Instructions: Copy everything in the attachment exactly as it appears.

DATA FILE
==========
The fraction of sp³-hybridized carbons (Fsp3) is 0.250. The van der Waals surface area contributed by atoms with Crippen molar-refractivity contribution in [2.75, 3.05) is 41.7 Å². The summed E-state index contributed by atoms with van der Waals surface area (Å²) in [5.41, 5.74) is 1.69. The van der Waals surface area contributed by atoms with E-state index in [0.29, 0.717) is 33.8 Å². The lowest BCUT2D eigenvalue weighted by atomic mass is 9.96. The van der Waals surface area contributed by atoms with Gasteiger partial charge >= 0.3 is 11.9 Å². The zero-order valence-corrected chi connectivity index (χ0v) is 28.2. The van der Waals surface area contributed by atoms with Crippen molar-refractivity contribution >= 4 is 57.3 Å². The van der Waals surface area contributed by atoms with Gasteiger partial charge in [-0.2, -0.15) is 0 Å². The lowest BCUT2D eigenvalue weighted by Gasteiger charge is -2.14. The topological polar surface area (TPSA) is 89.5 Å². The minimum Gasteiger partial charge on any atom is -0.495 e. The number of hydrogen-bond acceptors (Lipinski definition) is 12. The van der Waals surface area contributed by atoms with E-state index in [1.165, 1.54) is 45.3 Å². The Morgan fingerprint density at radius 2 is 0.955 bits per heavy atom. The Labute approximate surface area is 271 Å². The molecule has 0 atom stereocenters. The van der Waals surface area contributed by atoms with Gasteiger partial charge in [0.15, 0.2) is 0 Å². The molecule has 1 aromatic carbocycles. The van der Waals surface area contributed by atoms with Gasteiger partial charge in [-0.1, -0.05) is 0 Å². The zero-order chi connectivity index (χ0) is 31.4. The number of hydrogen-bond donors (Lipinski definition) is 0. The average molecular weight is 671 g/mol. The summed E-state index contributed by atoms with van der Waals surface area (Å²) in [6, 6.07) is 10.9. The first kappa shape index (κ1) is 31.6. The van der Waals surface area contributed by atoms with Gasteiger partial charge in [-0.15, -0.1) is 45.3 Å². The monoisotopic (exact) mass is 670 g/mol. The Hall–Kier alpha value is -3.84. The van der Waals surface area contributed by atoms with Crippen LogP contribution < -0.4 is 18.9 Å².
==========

The fraction of sp³-hybridized carbons (Fsp3) is 0.250. The van der Waals surface area contributed by atoms with Crippen molar-refractivity contribution in [2.75, 3.05) is 41.7 Å². The summed E-state index contributed by atoms with van der Waals surface area (Å²) in [5.41, 5.74) is 1.69. The van der Waals surface area contributed by atoms with E-state index in [0.29, 0.717) is 33.8 Å². The lowest BCUT2D eigenvalue weighted by atomic mass is 9.96. The van der Waals surface area contributed by atoms with Gasteiger partial charge >= 0.3 is 11.9 Å². The zero-order valence-corrected chi connectivity index (χ0v) is 28.2. The van der Waals surface area contributed by atoms with Crippen molar-refractivity contribution >= 4 is 57.3 Å². The van der Waals surface area contributed by atoms with Gasteiger partial charge in [-0.2, -0.15) is 0 Å². The lowest BCUT2D eigenvalue weighted by Gasteiger charge is -2.14. The topological polar surface area (TPSA) is 89.5 Å². The minimum Gasteiger partial charge on any atom is -0.495 e. The number of hydrogen-bond acceptors (Lipinski definition) is 12. The van der Waals surface area contributed by atoms with E-state index in [1.165, 1.54) is 45.3 Å². The Morgan fingerprint density at radius 2 is 0.955 bits per heavy atom. The Labute approximate surface area is 271 Å². The molecule has 0 atom stereocenters. The van der Waals surface area contributed by atoms with Gasteiger partial charge in [0.15, 0.2) is 0 Å². The molecule has 1 aromatic carbocycles. The van der Waals surface area contributed by atoms with Gasteiger partial charge in [-0.1, -0.05) is 0 Å². The zero-order chi connectivity index (χ0) is 31.4. The number of hydrogen-bond donors (Lipinski definition) is 0. The average molecular weight is 671 g/mol. The summed E-state index contributed by atoms with van der Waals surface area (Å²) in [6, 6.07) is 10.9. The first kappa shape index (κ1) is 31.6. The van der Waals surface area contributed by atoms with Gasteiger partial charge in [-0.15, -0.1) is 45.3 Å². The monoisotopic (exact) mass is 670 g/mol. The Hall–Kier alpha value is -3.84. The van der Waals surface area contributed by atoms with Crippen LogP contribution < -0.4 is 18.9 Å².